Campaigners are celebrating today after new anti-stalking legislation finally becomes law in England and Wales.
It is already illegal to stalk a person in Scotland, with the Scottish legal system changing in 2010, but it has taken until now for the laws to be introduced in England and Wales.
Campaigners claim the laws are now "harmonious" throughout the UK.
In England and Wales, it is estimated that 120,000 victims, mostly women, are stalked each year but only 53,000 are recorded as crimes by police and only one in 50 of those actually lead to an offender being jailed.
As there have been no anti-stalking laws in England and Wales until today, abusers were often charged with the less serious offence of harassment. This resulted in more lenient sentences of 12 months or less in prison, and many being granted community orders.
Since the law changed in Scotland the effect of tougher anti-stalking legislation is clear. Before the changes only 70 offenders were prosecuted over 10 years, but since 2010 the figure has soared to 443.
Ann Moulds, from Ayr, was stalked for almost three years by a man she thought was her friend.
When he heard about her stalker, he offered her support and even offered to stay in her home to help protect her and make her feel safe. All the time he was her stalker, bombarding her with sexually explicit texts, messages and phone calls.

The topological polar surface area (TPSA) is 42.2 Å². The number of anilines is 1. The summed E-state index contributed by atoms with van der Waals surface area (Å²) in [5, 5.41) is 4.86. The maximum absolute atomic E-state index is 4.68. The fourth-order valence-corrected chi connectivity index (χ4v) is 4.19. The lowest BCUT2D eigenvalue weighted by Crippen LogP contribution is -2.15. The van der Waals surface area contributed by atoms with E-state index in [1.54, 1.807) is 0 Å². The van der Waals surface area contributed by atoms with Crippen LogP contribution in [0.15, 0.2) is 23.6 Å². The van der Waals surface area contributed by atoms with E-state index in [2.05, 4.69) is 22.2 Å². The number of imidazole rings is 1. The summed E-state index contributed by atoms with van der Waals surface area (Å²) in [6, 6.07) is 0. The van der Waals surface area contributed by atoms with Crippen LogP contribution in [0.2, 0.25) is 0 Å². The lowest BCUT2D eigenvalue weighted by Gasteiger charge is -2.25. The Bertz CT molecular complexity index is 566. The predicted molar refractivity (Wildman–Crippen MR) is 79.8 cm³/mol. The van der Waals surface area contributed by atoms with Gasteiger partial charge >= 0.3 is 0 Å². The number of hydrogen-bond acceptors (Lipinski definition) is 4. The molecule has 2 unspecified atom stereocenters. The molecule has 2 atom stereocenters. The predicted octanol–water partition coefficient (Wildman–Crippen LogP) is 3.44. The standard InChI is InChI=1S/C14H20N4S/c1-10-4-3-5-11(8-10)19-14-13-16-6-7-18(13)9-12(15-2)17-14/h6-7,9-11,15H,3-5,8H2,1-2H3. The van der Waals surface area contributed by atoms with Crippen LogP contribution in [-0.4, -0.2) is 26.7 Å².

Ann told Sky News: "I ended up where my home became a prison. I was terrified to go out, I kept the curtains closed, I even stopped putting on the television or playing music so I could listen if there were any sounds outside.
"I just couldn't see a future, I couldn't see an end to it all. I lost my friends, I lost lots of weight and I lost my hair."
"So when I discovered that my supportive friend was this crazy man who was stalking me it was total shock, disbelief, absolute betrayal and it took me a long, long time to understand how that kind of mind can work."
Ann's stalker was eventually prosecuted and Ann decided to campaign for a change in the law in Scotland. She founded Action Scotland Against Stalking and was instrumental in bringing in the anti-stalking legislation.
Now she is extending her campaign to the European Parliament, which is now looking at making anti-stalking laws compulsory throughout all European states.
While praising the changes coming in today in England and Wales, Ann said: " It's about harmonising stalking laws so abusers can't commit offences in one country then hide behind a lack of legislation in other countries.
"The campaign has lifted the lid off stalking and that helps the police, judges and the courts in dealing with abusers seriously. One in five men and women will become a victim of stalking in some form or another. We are not looking at a small problem."
Stalking is a growing problem, especially through social networking sites. Cyber stalkers falsely believe they have greater anonymity - but protection rights are tightening up.
Digital stalking expert Jennifer Perry told Sky News: "The more prosecutions we hand out, the more people that are harassing individuals will hopefully think twice about it."